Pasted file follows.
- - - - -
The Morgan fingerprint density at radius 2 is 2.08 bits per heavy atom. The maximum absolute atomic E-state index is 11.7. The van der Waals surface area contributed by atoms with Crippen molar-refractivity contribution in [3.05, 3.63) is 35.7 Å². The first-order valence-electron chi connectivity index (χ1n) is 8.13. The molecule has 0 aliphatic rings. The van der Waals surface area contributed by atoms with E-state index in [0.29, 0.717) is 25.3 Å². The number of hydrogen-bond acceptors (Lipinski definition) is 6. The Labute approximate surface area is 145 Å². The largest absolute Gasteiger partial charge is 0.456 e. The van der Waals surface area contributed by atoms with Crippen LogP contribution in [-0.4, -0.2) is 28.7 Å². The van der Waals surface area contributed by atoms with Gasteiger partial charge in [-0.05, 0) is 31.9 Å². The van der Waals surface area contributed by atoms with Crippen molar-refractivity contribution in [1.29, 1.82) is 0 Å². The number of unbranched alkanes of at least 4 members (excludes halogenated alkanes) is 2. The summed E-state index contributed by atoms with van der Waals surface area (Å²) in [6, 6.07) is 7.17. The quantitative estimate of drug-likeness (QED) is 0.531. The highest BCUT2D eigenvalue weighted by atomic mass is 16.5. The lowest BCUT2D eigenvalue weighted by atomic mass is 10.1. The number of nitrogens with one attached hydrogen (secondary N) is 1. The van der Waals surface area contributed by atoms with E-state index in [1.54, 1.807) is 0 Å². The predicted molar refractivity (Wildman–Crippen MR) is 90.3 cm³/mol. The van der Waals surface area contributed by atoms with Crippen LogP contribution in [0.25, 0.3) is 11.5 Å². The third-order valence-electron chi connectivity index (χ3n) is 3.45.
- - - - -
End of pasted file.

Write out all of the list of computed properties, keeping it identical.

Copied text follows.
The Morgan fingerprint density at radius 2 is 2.08 bits per heavy atom. The maximum absolute atomic E-state index is 11.7. The van der Waals surface area contributed by atoms with Crippen molar-refractivity contribution in [3.05, 3.63) is 35.7 Å². The first-order valence-electron chi connectivity index (χ1n) is 8.13. The molecule has 0 aliphatic rings. The van der Waals surface area contributed by atoms with E-state index in [0.29, 0.717) is 25.3 Å². The number of hydrogen-bond acceptors (Lipinski definition) is 6. The Labute approximate surface area is 145 Å². The largest absolute Gasteiger partial charge is 0.456 e. The van der Waals surface area contributed by atoms with Crippen LogP contribution in [-0.4, -0.2) is 28.7 Å². The van der Waals surface area contributed by atoms with Gasteiger partial charge in [-0.05, 0) is 31.9 Å². The van der Waals surface area contributed by atoms with Crippen molar-refractivity contribution in [1.29, 1.82) is 0 Å². The number of unbranched alkanes of at least 4 members (excludes halogenated alkanes) is 2. The summed E-state index contributed by atoms with van der Waals surface area (Å²) in [6, 6.07) is 7.17. The quantitative estimate of drug-likeness (QED) is 0.531. The highest BCUT2D eigenvalue weighted by atomic mass is 16.5. The lowest BCUT2D eigenvalue weighted by atomic mass is 10.1. The number of nitrogens with one attached hydrogen (secondary N) is 1. The van der Waals surface area contributed by atoms with E-state index in [1.54, 1.807) is 0 Å². The predicted molar refractivity (Wildman–Crippen MR) is 90.3 cm³/mol. The van der Waals surface area contributed by atoms with Crippen LogP contribution in [0.25, 0.3) is 11.5 Å². The third-order valence-electron chi connectivity index (χ3n) is 3.45.